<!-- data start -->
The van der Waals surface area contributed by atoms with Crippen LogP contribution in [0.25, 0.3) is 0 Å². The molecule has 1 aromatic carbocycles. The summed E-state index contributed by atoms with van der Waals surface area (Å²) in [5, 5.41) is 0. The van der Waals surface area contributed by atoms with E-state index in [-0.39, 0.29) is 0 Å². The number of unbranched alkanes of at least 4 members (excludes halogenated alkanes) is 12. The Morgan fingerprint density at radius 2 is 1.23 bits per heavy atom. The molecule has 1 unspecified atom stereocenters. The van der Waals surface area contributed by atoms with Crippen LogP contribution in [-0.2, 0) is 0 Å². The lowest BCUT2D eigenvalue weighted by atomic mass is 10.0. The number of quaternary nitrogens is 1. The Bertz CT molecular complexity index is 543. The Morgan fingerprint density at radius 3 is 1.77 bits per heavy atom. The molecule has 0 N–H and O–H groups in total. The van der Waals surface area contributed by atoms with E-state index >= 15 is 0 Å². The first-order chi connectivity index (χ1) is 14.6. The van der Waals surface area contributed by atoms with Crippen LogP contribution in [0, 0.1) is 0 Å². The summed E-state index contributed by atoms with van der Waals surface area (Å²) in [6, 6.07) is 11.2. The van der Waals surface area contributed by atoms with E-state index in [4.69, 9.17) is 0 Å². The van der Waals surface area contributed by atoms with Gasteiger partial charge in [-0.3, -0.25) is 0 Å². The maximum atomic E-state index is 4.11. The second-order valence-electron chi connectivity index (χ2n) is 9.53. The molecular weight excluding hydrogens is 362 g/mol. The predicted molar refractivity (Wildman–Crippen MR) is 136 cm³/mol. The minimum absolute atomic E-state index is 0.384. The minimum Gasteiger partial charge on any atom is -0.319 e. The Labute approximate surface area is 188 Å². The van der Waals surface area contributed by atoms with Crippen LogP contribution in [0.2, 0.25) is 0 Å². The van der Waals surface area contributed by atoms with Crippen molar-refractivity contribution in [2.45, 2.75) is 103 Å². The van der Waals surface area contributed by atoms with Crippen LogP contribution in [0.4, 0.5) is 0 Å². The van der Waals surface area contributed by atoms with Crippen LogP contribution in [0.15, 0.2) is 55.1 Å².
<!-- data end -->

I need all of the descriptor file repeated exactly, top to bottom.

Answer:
The van der Waals surface area contributed by atoms with Crippen LogP contribution in [0.25, 0.3) is 0 Å². The molecule has 1 aromatic carbocycles. The summed E-state index contributed by atoms with van der Waals surface area (Å²) in [5, 5.41) is 0. The van der Waals surface area contributed by atoms with E-state index in [-0.39, 0.29) is 0 Å². The number of unbranched alkanes of at least 4 members (excludes halogenated alkanes) is 12. The Morgan fingerprint density at radius 2 is 1.23 bits per heavy atom. The molecule has 1 unspecified atom stereocenters. The van der Waals surface area contributed by atoms with Crippen LogP contribution in [-0.2, 0) is 0 Å². The lowest BCUT2D eigenvalue weighted by atomic mass is 10.0. The number of quaternary nitrogens is 1. The Bertz CT molecular complexity index is 543. The Morgan fingerprint density at radius 3 is 1.77 bits per heavy atom. The molecule has 0 N–H and O–H groups in total. The van der Waals surface area contributed by atoms with E-state index >= 15 is 0 Å². The first-order chi connectivity index (χ1) is 14.6. The van der Waals surface area contributed by atoms with Crippen LogP contribution in [0, 0.1) is 0 Å². The summed E-state index contributed by atoms with van der Waals surface area (Å²) in [6, 6.07) is 11.2. The van der Waals surface area contributed by atoms with E-state index in [4.69, 9.17) is 0 Å². The van der Waals surface area contributed by atoms with Gasteiger partial charge in [-0.3, -0.25) is 0 Å². The maximum atomic E-state index is 4.11. The second-order valence-electron chi connectivity index (χ2n) is 9.53. The molecular weight excluding hydrogens is 362 g/mol. The predicted molar refractivity (Wildman–Crippen MR) is 136 cm³/mol. The minimum absolute atomic E-state index is 0.384. The minimum Gasteiger partial charge on any atom is -0.319 e. The Labute approximate surface area is 188 Å². The van der Waals surface area contributed by atoms with Crippen LogP contribution in [0.2, 0.25) is 0 Å². The van der Waals surface area contributed by atoms with Crippen molar-refractivity contribution in [2.45, 2.75) is 103 Å². The van der Waals surface area contributed by atoms with Crippen LogP contribution in [0.4, 0.5) is 0 Å². The van der Waals surface area contributed by atoms with Crippen LogP contribution in [0.15, 0.2) is 55.1 Å².